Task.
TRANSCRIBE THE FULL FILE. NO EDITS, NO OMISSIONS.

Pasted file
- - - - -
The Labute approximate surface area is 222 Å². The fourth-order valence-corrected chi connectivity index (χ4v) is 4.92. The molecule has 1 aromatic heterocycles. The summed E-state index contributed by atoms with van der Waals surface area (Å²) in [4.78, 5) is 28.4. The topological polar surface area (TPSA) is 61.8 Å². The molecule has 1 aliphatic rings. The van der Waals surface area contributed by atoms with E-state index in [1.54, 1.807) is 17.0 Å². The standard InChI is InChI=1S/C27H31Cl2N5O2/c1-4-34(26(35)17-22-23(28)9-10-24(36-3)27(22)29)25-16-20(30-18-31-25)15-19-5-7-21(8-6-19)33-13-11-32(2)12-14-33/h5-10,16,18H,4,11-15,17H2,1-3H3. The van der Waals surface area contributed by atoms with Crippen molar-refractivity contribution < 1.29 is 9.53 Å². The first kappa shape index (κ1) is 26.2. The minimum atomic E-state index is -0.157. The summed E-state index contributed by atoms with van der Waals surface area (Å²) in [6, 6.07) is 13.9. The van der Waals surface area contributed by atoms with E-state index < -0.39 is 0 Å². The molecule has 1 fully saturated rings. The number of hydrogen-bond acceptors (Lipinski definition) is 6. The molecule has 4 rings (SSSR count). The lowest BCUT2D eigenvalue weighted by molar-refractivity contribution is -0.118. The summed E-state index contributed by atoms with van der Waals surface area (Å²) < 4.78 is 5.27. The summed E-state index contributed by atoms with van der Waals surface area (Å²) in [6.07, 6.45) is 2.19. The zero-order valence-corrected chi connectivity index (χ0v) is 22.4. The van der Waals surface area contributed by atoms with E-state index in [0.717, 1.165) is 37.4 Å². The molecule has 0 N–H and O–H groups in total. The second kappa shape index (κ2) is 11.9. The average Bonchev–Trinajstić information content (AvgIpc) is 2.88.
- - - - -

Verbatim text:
The Labute approximate surface area is 222 Å². The fourth-order valence-corrected chi connectivity index (χ4v) is 4.92. The molecule has 1 aromatic heterocycles. The summed E-state index contributed by atoms with van der Waals surface area (Å²) in [4.78, 5) is 28.4. The topological polar surface area (TPSA) is 61.8 Å². The molecule has 1 aliphatic rings. The van der Waals surface area contributed by atoms with E-state index in [1.54, 1.807) is 17.0 Å². The standard InChI is InChI=1S/C27H31Cl2N5O2/c1-4-34(26(35)17-22-23(28)9-10-24(36-3)27(22)29)25-16-20(30-18-31-25)15-19-5-7-21(8-6-19)33-13-11-32(2)12-14-33/h5-10,16,18H,4,11-15,17H2,1-3H3. The van der Waals surface area contributed by atoms with Crippen molar-refractivity contribution < 1.29 is 9.53 Å². The first kappa shape index (κ1) is 26.2. The minimum atomic E-state index is -0.157. The summed E-state index contributed by atoms with van der Waals surface area (Å²) in [6, 6.07) is 13.9. The van der Waals surface area contributed by atoms with E-state index < -0.39 is 0 Å². The molecule has 1 fully saturated rings. The number of hydrogen-bond acceptors (Lipinski definition) is 6. The molecule has 4 rings (SSSR count). The lowest BCUT2D eigenvalue weighted by molar-refractivity contribution is -0.118. The summed E-state index contributed by atoms with van der Waals surface area (Å²) < 4.78 is 5.27. The summed E-state index contributed by atoms with van der Waals surface area (Å²) in [6.07, 6.45) is 2.19. The zero-order valence-corrected chi connectivity index (χ0v) is 22.4. The van der Waals surface area contributed by atoms with E-state index in [0.717, 1.165) is 37.4 Å². The molecule has 0 N–H and O–H groups in total. The second kappa shape index (κ2) is 11.9. The average Bonchev–Trinajstić information content (AvgIpc) is 2.88.